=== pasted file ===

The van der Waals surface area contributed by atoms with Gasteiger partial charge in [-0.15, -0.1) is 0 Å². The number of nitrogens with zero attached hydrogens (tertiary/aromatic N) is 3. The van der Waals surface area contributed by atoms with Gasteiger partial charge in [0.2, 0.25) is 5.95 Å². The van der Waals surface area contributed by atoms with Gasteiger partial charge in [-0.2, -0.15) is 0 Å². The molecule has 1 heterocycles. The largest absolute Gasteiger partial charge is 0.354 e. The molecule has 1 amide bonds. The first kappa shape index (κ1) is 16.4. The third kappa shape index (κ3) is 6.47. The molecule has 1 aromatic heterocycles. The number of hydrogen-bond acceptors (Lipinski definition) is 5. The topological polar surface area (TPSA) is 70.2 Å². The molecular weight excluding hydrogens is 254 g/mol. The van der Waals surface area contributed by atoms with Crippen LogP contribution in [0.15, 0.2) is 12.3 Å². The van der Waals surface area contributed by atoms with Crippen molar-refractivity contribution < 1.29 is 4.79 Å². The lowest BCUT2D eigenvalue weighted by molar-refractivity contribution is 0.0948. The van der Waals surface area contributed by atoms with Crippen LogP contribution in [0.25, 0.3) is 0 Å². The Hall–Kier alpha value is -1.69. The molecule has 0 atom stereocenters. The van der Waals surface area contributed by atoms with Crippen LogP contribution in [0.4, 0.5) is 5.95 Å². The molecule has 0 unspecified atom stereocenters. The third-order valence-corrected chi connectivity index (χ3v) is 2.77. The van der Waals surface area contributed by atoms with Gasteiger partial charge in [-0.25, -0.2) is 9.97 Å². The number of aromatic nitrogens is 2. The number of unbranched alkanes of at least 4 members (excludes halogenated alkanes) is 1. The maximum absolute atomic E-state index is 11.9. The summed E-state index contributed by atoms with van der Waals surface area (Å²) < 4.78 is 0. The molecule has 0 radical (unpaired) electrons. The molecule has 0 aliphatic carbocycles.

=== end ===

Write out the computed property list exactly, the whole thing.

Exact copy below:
The van der Waals surface area contributed by atoms with Gasteiger partial charge in [-0.15, -0.1) is 0 Å². The number of nitrogens with zero attached hydrogens (tertiary/aromatic N) is 3. The van der Waals surface area contributed by atoms with Gasteiger partial charge in [0.2, 0.25) is 5.95 Å². The van der Waals surface area contributed by atoms with Gasteiger partial charge in [-0.2, -0.15) is 0 Å². The molecule has 1 heterocycles. The largest absolute Gasteiger partial charge is 0.354 e. The molecule has 1 amide bonds. The first kappa shape index (κ1) is 16.4. The third kappa shape index (κ3) is 6.47. The molecule has 1 aromatic heterocycles. The number of hydrogen-bond acceptors (Lipinski definition) is 5. The topological polar surface area (TPSA) is 70.2 Å². The molecular weight excluding hydrogens is 254 g/mol. The van der Waals surface area contributed by atoms with Crippen LogP contribution in [0.15, 0.2) is 12.3 Å². The van der Waals surface area contributed by atoms with Crippen molar-refractivity contribution < 1.29 is 4.79 Å². The lowest BCUT2D eigenvalue weighted by molar-refractivity contribution is 0.0948. The van der Waals surface area contributed by atoms with Crippen LogP contribution in [0.25, 0.3) is 0 Å². The Hall–Kier alpha value is -1.69. The molecule has 0 atom stereocenters. The van der Waals surface area contributed by atoms with Crippen LogP contribution in [0.4, 0.5) is 5.95 Å². The molecule has 0 unspecified atom stereocenters. The third-order valence-corrected chi connectivity index (χ3v) is 2.77. The van der Waals surface area contributed by atoms with Gasteiger partial charge in [-0.25, -0.2) is 9.97 Å². The number of aromatic nitrogens is 2. The number of unbranched alkanes of at least 4 members (excludes halogenated alkanes) is 1. The maximum absolute atomic E-state index is 11.9. The summed E-state index contributed by atoms with van der Waals surface area (Å²) < 4.78 is 0. The molecule has 0 radical (unpaired) electrons. The molecule has 0 aliphatic carbocycles.